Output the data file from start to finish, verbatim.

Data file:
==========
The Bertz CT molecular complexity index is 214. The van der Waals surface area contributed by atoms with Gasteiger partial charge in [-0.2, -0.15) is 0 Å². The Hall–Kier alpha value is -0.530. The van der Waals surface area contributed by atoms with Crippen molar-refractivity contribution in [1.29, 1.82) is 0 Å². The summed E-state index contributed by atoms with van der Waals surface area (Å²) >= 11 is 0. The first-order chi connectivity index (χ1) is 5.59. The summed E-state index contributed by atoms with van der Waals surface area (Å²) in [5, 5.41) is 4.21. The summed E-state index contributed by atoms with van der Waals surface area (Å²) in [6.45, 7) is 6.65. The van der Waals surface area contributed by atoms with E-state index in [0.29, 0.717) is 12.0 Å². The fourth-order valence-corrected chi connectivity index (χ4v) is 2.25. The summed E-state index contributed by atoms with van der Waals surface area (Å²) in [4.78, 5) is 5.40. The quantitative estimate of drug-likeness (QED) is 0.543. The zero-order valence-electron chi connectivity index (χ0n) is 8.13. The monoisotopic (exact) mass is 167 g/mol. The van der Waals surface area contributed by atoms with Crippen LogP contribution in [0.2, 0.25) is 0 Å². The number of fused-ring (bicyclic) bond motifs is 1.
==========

The Bertz CT molecular complexity index is 214. The van der Waals surface area contributed by atoms with Gasteiger partial charge in [-0.2, -0.15) is 0 Å². The Hall–Kier alpha value is -0.530. The van der Waals surface area contributed by atoms with Crippen molar-refractivity contribution in [1.29, 1.82) is 0 Å². The summed E-state index contributed by atoms with van der Waals surface area (Å²) >= 11 is 0. The first-order chi connectivity index (χ1) is 5.59. The summed E-state index contributed by atoms with van der Waals surface area (Å²) in [5, 5.41) is 4.21. The summed E-state index contributed by atoms with van der Waals surface area (Å²) in [6.45, 7) is 6.65. The van der Waals surface area contributed by atoms with E-state index in [0.29, 0.717) is 12.0 Å². The fourth-order valence-corrected chi connectivity index (χ4v) is 2.25. The summed E-state index contributed by atoms with van der Waals surface area (Å²) in [4.78, 5) is 5.40. The quantitative estimate of drug-likeness (QED) is 0.543. The zero-order valence-electron chi connectivity index (χ0n) is 8.13. The monoisotopic (exact) mass is 167 g/mol. The van der Waals surface area contributed by atoms with Crippen LogP contribution in [0.2, 0.25) is 0 Å². The number of fused-ring (bicyclic) bond motifs is 1.